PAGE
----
The 12 Best Reusable Products That Will Save Money and Limit Waste

Buy a reusable version of these household items and you won't have to spend another dime on them for years.

By Gael F. Cooper, Money Talks News

Sometimes, shopping trips can feel like deja vu. Are we really out of dish soap already? Where did all the paper towels disappear to, anyway?

Here’s a shopping secret: More and more products now come in reusable versions. Buy once, and you’re set for months or years.

Not only is it better for your budget to buy reusable items, but you’ll feel less guilt when you’re not filling up landfills with that umpteenth plastic straw or K-cup.

Following are reusable items that will save you money over and over again and also help save the planet.

1. Grocery and shopping bags

Paper or plastic? How about cloth or nylon instead? My city, Seattle, prohibits retail stores from giving out single-use plastic bags, and requires stores to charge at least 5 cents for grocery-size paper bags.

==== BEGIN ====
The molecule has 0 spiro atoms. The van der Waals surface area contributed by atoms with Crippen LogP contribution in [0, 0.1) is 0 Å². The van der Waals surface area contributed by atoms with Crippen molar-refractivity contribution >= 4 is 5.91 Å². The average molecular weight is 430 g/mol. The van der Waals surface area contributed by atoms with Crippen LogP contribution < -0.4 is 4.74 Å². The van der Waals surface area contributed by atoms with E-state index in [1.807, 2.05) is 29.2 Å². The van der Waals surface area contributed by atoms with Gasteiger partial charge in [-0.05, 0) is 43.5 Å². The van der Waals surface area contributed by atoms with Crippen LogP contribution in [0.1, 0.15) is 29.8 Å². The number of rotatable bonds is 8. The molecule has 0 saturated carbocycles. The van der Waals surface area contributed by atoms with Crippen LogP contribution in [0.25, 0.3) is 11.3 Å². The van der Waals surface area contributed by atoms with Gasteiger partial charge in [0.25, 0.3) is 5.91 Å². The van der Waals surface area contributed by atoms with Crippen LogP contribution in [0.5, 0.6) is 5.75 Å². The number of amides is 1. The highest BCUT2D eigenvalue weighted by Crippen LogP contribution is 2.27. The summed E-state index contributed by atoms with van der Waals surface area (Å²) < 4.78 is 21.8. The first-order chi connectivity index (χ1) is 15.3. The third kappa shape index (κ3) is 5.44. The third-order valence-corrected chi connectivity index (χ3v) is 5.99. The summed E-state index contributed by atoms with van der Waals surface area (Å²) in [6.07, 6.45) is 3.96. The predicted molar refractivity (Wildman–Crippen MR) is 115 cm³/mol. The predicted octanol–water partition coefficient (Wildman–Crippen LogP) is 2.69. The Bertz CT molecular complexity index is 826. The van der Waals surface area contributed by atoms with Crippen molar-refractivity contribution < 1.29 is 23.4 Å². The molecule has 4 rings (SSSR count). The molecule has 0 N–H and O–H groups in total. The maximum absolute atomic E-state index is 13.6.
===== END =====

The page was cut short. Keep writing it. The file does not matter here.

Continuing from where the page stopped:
Sure, it’s only a nickel, but I prefer to keep my money for myself, so I bring my own reusable bags to the store.

My husband loves these fruit-shaped ones on Amazon. They fold up so tiny he can shove several in his car’s glove compartment.

2. Reusable spray bottles

Spray bottles have a million uses. I stash several that are filled with plain water around my house. One is under the bathroom sink, and just a few squirts help tame my daughter’s hair. Another one, under the kitchen sink, helps remind our three lovable cats to get off the table.

And what about homemade cleaners? “9 Expensive Cleaning Supplies You Can Easily Make for Pennies” lays out simple recipes for everything from foaming bathroom cleaner to fabric softener.

You’ll need spray bottles to store all this good stuff, but they don’t need to be fancy. I like this three-pack on Amazon. Each bottle features different primary-color detailing so you can tell them apart.

3. Reusable straws